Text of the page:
But as good as it is to laugh until you cry at something funny, when it comes to your mental health, simulated laughter - also known as voluntary or self-induced laughter - is even better. A recent scientific review of 86 laughter studies found that for depression and anxiety, the therapeutic effects of simulated laughter are twice that of natural laughter.
And physically, simulated laughter can raise respiration levels in a similar way to aerobic exercise and work the internal oblique muscles to the same degree as crunches.
⬤ THE LAUGHIE
Psychological and physiological effects like these prompted Freda Gonot-Schoupinsky to investigate how simulated laughter could be utilised as a health tool that would be accessible to everyone, which led to the creation of the Laughie.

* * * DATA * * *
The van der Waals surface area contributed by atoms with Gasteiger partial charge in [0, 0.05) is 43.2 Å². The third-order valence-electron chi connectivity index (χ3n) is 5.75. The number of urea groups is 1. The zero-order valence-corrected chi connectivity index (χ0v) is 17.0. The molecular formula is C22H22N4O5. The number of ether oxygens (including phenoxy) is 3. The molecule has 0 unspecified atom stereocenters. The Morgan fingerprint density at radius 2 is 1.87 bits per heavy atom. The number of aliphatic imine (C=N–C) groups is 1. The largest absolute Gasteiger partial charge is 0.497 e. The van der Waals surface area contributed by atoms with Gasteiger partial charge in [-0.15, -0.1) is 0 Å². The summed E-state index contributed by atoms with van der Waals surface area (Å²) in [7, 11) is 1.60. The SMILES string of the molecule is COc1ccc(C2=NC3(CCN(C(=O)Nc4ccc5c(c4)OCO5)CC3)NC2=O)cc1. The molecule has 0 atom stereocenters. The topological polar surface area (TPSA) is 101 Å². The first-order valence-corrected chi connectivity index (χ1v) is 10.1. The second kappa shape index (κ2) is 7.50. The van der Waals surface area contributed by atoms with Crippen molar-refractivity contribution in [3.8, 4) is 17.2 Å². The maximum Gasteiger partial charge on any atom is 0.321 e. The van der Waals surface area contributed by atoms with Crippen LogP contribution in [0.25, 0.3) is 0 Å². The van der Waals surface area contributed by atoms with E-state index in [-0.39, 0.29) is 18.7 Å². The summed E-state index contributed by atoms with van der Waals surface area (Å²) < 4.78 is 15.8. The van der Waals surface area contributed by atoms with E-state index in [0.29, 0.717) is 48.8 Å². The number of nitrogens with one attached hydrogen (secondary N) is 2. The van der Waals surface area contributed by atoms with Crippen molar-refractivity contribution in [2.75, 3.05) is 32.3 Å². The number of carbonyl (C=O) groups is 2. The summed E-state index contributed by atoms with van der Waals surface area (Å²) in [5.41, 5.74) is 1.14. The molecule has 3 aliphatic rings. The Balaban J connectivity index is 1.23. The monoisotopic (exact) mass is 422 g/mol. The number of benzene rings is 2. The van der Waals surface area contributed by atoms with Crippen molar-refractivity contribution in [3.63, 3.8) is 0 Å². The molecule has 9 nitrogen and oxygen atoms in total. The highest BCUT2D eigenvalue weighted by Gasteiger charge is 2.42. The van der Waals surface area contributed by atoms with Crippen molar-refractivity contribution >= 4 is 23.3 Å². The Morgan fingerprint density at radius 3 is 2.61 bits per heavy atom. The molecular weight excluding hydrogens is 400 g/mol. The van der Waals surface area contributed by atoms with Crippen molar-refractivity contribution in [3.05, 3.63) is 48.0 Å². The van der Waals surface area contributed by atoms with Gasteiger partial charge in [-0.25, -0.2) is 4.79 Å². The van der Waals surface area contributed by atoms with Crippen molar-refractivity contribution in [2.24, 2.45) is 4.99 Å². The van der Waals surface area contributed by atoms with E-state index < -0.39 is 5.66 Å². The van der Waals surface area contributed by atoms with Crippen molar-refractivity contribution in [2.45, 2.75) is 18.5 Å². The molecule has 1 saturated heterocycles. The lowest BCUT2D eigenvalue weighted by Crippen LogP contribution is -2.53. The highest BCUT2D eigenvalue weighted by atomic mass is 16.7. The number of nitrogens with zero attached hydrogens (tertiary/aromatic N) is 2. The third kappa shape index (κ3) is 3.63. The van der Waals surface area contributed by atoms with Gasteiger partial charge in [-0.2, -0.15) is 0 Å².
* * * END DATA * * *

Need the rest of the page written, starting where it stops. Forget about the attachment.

"The idea of the Laughie came from looking at how we can harness some of these laughter benefits when we're on our own," she explains. "And I was interested in seeing whether our own laughter could be contagious to us."
In social situations, other people's laughter can often be a catalyst for our own laughter. With the Laughie, however, you record one minute of your own laughter on your smart phone, then you laugh along with that recording.
"Anyone can do a Laughie," she says. "I wanted it to be available to everyone - and without cost. The only thing you need is a smart phone, and most of us have one of those now."
Recording a usable Laughie can be easier said than done, and the participants in the original study required an hour of mentoring before recording theirs. However, Freda has devised four principles and techniques that should help most people record and successfully use their own Laughie.